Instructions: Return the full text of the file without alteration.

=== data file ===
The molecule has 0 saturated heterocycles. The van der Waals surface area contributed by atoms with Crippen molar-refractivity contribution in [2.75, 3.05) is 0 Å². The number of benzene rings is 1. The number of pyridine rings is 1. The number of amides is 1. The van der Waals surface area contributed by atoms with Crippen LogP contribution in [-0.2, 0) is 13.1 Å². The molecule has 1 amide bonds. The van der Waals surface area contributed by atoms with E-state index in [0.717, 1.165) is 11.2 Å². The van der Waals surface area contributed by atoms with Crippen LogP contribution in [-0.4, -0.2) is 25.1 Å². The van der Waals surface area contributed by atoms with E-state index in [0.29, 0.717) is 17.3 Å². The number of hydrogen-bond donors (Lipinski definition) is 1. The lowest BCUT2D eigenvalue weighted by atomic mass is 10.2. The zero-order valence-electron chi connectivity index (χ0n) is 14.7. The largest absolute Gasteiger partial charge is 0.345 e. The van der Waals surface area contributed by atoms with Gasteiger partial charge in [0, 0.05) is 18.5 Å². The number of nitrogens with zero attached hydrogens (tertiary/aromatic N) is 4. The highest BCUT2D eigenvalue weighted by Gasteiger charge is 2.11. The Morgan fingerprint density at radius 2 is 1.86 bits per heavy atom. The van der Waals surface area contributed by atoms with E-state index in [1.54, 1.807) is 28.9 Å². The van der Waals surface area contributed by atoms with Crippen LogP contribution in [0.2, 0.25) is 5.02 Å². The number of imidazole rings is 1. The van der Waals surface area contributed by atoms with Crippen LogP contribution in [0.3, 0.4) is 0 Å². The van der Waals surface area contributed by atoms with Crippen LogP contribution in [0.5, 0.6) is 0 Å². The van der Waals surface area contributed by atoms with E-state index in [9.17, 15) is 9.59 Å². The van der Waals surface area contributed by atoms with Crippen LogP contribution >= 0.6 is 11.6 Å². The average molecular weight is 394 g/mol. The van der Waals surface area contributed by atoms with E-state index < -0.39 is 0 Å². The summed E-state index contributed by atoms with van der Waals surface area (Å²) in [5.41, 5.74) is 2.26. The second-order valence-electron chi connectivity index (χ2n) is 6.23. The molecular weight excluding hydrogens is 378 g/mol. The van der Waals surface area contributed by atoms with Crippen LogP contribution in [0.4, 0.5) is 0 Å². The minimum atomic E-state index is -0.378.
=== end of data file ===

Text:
The molecule has 0 saturated heterocycles. The van der Waals surface area contributed by atoms with Crippen molar-refractivity contribution in [2.75, 3.05) is 0 Å². The number of benzene rings is 1. The number of pyridine rings is 1. The number of amides is 1. The van der Waals surface area contributed by atoms with Crippen LogP contribution in [-0.2, 0) is 13.1 Å². The molecule has 1 amide bonds. The van der Waals surface area contributed by atoms with E-state index in [0.717, 1.165) is 11.2 Å². The van der Waals surface area contributed by atoms with Crippen LogP contribution in [-0.4, -0.2) is 25.1 Å². The van der Waals surface area contributed by atoms with E-state index in [0.29, 0.717) is 17.3 Å². The number of hydrogen-bond donors (Lipinski definition) is 1. The lowest BCUT2D eigenvalue weighted by atomic mass is 10.2. The zero-order valence-electron chi connectivity index (χ0n) is 14.7. The largest absolute Gasteiger partial charge is 0.345 e. The van der Waals surface area contributed by atoms with Gasteiger partial charge in [0, 0.05) is 18.5 Å². The number of nitrogens with zero attached hydrogens (tertiary/aromatic N) is 4. The highest BCUT2D eigenvalue weighted by Gasteiger charge is 2.11. The Morgan fingerprint density at radius 2 is 1.86 bits per heavy atom. The van der Waals surface area contributed by atoms with E-state index in [1.54, 1.807) is 28.9 Å². The van der Waals surface area contributed by atoms with Crippen LogP contribution in [0.2, 0.25) is 5.02 Å². The number of imidazole rings is 1. The van der Waals surface area contributed by atoms with Crippen LogP contribution in [0.3, 0.4) is 0 Å². The van der Waals surface area contributed by atoms with Crippen LogP contribution in [0.5, 0.6) is 0 Å². The van der Waals surface area contributed by atoms with E-state index in [9.17, 15) is 9.59 Å². The van der Waals surface area contributed by atoms with Crippen LogP contribution >= 0.6 is 11.6 Å². The average molecular weight is 394 g/mol. The van der Waals surface area contributed by atoms with E-state index < -0.39 is 0 Å². The summed E-state index contributed by atoms with van der Waals surface area (Å²) in [5.41, 5.74) is 2.26. The second-order valence-electron chi connectivity index (χ2n) is 6.23. The molecular weight excluding hydrogens is 378 g/mol. The van der Waals surface area contributed by atoms with Crippen LogP contribution in [0.4, 0.5) is 0 Å². The minimum atomic E-state index is -0.378.